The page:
My personal superpower is that I always somehow pick the slowest line to stand in. I had occasion to muse on this fact on Sunday night ahead of a concert at New York's United Palace Theatre, when I hopped over to what appeared to be the shorter bag-check queue — only, inevitably, to end up behind someone who wanted to argue with the security guard over the venue's bag policy. Just my luck.
But my irritation at the hold-up turned into astonishment as I eavesdropped on the conversation: The guard was telling the ticketholder she couldn't enter unless she threw away her Ricola cough drops.
Now, I'm not a security expert, but it's hard to imagine how cough drops endanger to anyone's safety at a concert. (Examining the venue's lengthy list of prohibited items later, my only guess is that they qualified as "drugs.") But it's also not the first time I've been astonished at the strict — and arbitrary and out-of-control — bag policies at stadiums.
Anecdotally, if anything, they seem to be getting more egregious. Last year, I was almost denied entry to an Arizona Diamondbacks game when the guard insisted on measuring my iPhone-sized clutch (I passed, but just barely). I'm already in the process of shopping for a semi-stylish see-through bag just so I can be allowed into Mets games this season with my phone, keys, pencil, and scorebook.
Yes, stadiums are a place where security ought to be high. But culturally, we're perhaps unduly haunted by fears of bags, from the backpack that smuggled the weapon into Columbine High School to the pressure cooker bombs hidden near the Boston Marathon finish line. But today's increasingly elaborate bag policies are largely a case of security theater. It also unfairly targets women (who tend to be the primary carriers of bags even in mixed-gender groups and whose clothes have smaller pockets for accommodating things like keys or large smartphones); new parents (diaper bags); and people with special needs or disabilities who need to bring along extra gear.
It's not even evident that bag policies work. "Let's be honest: There's one hundred ways to bring a gun or a knife into an NFL stadium, and no clear bag is going to stop that," one commenter told Sports Illustrated in 2019. "If two boys can sneak into the Super Bowl and make a YouTube video documenting it, I'm pretty sure someone can sneak a weapon in." Another grumbled, "You can carry a purse on an airplane, but you can't bring it into a football game." Both are fair points.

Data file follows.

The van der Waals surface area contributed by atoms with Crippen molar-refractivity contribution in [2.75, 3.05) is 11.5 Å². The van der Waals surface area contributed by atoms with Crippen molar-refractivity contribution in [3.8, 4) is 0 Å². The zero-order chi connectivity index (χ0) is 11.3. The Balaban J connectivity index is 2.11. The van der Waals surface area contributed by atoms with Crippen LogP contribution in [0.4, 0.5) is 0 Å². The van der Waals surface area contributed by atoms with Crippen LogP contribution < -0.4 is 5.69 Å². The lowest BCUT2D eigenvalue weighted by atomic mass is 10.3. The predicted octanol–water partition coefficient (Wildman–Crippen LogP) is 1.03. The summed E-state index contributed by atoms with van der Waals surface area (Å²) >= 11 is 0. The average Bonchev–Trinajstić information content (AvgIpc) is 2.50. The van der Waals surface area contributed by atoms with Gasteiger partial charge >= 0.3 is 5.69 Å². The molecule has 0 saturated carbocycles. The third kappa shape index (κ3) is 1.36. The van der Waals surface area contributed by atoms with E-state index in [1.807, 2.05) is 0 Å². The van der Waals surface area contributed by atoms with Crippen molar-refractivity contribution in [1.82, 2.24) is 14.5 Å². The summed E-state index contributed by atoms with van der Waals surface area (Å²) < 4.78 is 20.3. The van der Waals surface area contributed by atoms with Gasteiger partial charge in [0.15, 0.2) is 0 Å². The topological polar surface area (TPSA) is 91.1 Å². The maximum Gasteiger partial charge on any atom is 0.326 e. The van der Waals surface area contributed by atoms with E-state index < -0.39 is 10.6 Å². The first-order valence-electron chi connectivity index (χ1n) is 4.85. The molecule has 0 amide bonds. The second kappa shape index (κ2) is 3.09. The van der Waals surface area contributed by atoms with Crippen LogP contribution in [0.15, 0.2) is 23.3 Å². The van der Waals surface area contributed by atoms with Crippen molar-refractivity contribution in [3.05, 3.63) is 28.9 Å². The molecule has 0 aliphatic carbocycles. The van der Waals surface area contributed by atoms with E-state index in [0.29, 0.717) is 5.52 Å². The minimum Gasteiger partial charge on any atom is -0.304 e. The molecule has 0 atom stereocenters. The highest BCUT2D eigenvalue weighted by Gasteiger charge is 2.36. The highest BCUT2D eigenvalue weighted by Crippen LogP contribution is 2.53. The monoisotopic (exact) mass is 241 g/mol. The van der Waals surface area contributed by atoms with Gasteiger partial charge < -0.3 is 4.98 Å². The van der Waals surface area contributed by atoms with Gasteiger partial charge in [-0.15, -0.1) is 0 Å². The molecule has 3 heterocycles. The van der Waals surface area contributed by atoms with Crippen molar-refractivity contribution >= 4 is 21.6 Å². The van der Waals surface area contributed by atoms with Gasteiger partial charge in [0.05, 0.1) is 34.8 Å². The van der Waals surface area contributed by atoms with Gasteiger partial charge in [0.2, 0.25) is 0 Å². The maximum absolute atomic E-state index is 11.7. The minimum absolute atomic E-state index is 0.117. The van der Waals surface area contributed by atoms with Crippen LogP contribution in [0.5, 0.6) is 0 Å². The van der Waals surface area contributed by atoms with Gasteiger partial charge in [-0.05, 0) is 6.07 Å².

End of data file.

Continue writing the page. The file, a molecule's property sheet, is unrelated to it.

And while a small or clear bag might ostensibly speed up the screening process to get into the venue, clear bags still need to be "searched" like an opaque bag would be: "You have to look inside to see if anything contains a firearm," Michael Dorn, the executive director of the school safety nonprofit Safe Havens International, explained to Bloomberg in relation to schools adopting clear bag policies. Besides — as Bloomberg goes on to elucidate — "pistols and knives can be hidden in transparent bags just as easily as tampons can … [i]nside tennis shoes, or wrapped up in T-shirts."
The bizarrely restrictive rules about what otherwise normal items you can put inside those bags are no better, and those unintuitive distinctions further complicate the search process. Is that unmarked blister pack holding forbidden Benadryl or acceptable chewing gum? We'll have to check.
There have been too many tragedies at mass gatherings to skip stadium security altogether. But that doesn't mean anything and everything is reasonable, and bag policies in America have crossed the line. I should be able to attend a concert or baseball game with more than a glorified ziplock. Because where else would I keep my Ricola?